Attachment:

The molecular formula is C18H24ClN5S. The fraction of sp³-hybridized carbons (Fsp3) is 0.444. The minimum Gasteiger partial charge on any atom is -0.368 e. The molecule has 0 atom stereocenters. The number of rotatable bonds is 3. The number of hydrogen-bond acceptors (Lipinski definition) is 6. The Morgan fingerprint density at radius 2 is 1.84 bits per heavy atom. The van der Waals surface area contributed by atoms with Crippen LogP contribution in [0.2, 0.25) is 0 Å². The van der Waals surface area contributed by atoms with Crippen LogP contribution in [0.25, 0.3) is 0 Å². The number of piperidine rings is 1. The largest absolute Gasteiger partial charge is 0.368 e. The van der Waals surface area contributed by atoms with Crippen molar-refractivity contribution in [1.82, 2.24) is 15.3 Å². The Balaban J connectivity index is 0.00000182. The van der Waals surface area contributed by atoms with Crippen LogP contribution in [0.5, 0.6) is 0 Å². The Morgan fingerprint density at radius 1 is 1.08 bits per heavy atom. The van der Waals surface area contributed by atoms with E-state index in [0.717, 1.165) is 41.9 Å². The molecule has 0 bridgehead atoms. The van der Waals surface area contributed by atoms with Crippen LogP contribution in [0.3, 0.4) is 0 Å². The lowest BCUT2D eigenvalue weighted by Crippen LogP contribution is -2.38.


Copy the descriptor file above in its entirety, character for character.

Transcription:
The molecular formula is C18H24ClN5S. The fraction of sp³-hybridized carbons (Fsp3) is 0.444. The minimum Gasteiger partial charge on any atom is -0.368 e. The molecule has 0 atom stereocenters. The number of rotatable bonds is 3. The number of hydrogen-bond acceptors (Lipinski definition) is 6. The Morgan fingerprint density at radius 2 is 1.84 bits per heavy atom. The van der Waals surface area contributed by atoms with Crippen LogP contribution in [0.2, 0.25) is 0 Å². The van der Waals surface area contributed by atoms with Crippen LogP contribution in [0.25, 0.3) is 0 Å². The number of piperidine rings is 1. The largest absolute Gasteiger partial charge is 0.368 e. The van der Waals surface area contributed by atoms with Crippen molar-refractivity contribution in [1.82, 2.24) is 15.3 Å². The Balaban J connectivity index is 0.00000182. The van der Waals surface area contributed by atoms with Crippen LogP contribution in [0.5, 0.6) is 0 Å². The Morgan fingerprint density at radius 1 is 1.08 bits per heavy atom. The van der Waals surface area contributed by atoms with E-state index in [0.717, 1.165) is 41.9 Å². The molecule has 0 bridgehead atoms. The van der Waals surface area contributed by atoms with Crippen LogP contribution in [0.3, 0.4) is 0 Å². The lowest BCUT2D eigenvalue weighted by Crippen LogP contribution is -2.38.